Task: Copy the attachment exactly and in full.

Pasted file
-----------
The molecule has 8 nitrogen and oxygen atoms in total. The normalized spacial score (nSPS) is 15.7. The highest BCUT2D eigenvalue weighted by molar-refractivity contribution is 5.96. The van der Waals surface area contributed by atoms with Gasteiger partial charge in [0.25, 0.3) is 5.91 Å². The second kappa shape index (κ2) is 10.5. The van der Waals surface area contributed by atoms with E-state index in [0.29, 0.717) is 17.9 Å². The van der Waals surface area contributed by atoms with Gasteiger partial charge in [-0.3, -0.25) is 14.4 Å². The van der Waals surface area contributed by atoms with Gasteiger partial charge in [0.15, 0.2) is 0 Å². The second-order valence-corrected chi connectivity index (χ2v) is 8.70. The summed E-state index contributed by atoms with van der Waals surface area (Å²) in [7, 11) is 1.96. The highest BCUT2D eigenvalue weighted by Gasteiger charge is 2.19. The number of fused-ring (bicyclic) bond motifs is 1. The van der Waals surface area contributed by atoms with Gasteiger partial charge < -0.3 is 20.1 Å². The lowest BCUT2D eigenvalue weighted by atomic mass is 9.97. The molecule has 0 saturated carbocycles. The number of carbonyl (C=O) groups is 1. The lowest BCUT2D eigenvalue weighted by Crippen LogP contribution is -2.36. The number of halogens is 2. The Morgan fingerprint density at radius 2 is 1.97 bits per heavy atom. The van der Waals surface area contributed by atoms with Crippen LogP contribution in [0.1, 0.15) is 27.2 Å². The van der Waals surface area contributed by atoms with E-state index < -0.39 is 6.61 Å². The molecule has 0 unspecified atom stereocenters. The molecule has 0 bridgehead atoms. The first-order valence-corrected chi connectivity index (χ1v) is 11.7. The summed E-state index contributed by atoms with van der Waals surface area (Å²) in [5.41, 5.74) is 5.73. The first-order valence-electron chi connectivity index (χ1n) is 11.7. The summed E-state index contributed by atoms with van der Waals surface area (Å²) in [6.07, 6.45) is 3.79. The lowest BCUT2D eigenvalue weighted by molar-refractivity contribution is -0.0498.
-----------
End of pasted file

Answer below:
The molecule has 8 nitrogen and oxygen atoms in total. The normalized spacial score (nSPS) is 15.7. The highest BCUT2D eigenvalue weighted by molar-refractivity contribution is 5.96. The van der Waals surface area contributed by atoms with Gasteiger partial charge in [0.25, 0.3) is 5.91 Å². The second kappa shape index (κ2) is 10.5. The van der Waals surface area contributed by atoms with E-state index in [0.29, 0.717) is 17.9 Å². The van der Waals surface area contributed by atoms with Gasteiger partial charge in [-0.3, -0.25) is 14.4 Å². The van der Waals surface area contributed by atoms with Gasteiger partial charge in [0.15, 0.2) is 0 Å². The second-order valence-corrected chi connectivity index (χ2v) is 8.70. The summed E-state index contributed by atoms with van der Waals surface area (Å²) in [7, 11) is 1.96. The highest BCUT2D eigenvalue weighted by Gasteiger charge is 2.19. The number of fused-ring (bicyclic) bond motifs is 1. The van der Waals surface area contributed by atoms with Gasteiger partial charge < -0.3 is 20.1 Å². The lowest BCUT2D eigenvalue weighted by atomic mass is 9.97. The molecule has 0 saturated carbocycles. The number of carbonyl (C=O) groups is 1. The lowest BCUT2D eigenvalue weighted by Crippen LogP contribution is -2.36. The number of halogens is 2. The Morgan fingerprint density at radius 2 is 1.97 bits per heavy atom. The van der Waals surface area contributed by atoms with Crippen LogP contribution in [0.1, 0.15) is 27.2 Å². The van der Waals surface area contributed by atoms with E-state index < -0.39 is 6.61 Å². The molecule has 0 unspecified atom stereocenters. The molecule has 0 bridgehead atoms. The first-order valence-corrected chi connectivity index (χ1v) is 11.7. The summed E-state index contributed by atoms with van der Waals surface area (Å²) in [5.41, 5.74) is 5.73. The first-order valence-electron chi connectivity index (χ1n) is 11.7. The summed E-state index contributed by atoms with van der Waals surface area (Å²) in [6.07, 6.45) is 3.79. The lowest BCUT2D eigenvalue weighted by molar-refractivity contribution is -0.0498.